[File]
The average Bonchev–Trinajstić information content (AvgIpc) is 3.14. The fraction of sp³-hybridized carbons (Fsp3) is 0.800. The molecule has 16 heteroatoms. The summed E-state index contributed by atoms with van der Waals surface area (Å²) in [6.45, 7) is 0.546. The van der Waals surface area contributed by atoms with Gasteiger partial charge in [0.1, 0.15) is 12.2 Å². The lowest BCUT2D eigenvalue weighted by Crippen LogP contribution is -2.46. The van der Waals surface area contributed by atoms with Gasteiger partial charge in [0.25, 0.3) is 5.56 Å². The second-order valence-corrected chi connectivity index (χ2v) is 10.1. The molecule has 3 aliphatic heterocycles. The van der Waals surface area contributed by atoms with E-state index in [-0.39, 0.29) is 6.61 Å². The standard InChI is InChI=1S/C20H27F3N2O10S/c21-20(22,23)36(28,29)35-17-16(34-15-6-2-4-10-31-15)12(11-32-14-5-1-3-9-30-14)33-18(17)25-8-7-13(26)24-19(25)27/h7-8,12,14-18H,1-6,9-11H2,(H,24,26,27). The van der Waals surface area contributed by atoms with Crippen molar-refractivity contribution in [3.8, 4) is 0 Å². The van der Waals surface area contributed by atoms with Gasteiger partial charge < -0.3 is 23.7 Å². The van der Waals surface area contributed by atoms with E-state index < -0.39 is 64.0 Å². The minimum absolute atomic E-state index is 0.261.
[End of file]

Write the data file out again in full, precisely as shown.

The average Bonchev–Trinajstić information content (AvgIpc) is 3.14. The fraction of sp³-hybridized carbons (Fsp3) is 0.800. The molecule has 16 heteroatoms. The summed E-state index contributed by atoms with van der Waals surface area (Å²) in [6.45, 7) is 0.546. The van der Waals surface area contributed by atoms with Gasteiger partial charge in [0.1, 0.15) is 12.2 Å². The lowest BCUT2D eigenvalue weighted by Crippen LogP contribution is -2.46. The van der Waals surface area contributed by atoms with Gasteiger partial charge in [0.25, 0.3) is 5.56 Å². The second-order valence-corrected chi connectivity index (χ2v) is 10.1. The molecule has 3 aliphatic heterocycles. The van der Waals surface area contributed by atoms with E-state index in [-0.39, 0.29) is 6.61 Å². The standard InChI is InChI=1S/C20H27F3N2O10S/c21-20(22,23)36(28,29)35-17-16(34-15-6-2-4-10-31-15)12(11-32-14-5-1-3-9-30-14)33-18(17)25-8-7-13(26)24-19(25)27/h7-8,12,14-18H,1-6,9-11H2,(H,24,26,27). The van der Waals surface area contributed by atoms with Crippen molar-refractivity contribution in [3.8, 4) is 0 Å². The van der Waals surface area contributed by atoms with Gasteiger partial charge < -0.3 is 23.7 Å². The van der Waals surface area contributed by atoms with E-state index < -0.39 is 64.0 Å². The minimum absolute atomic E-state index is 0.261.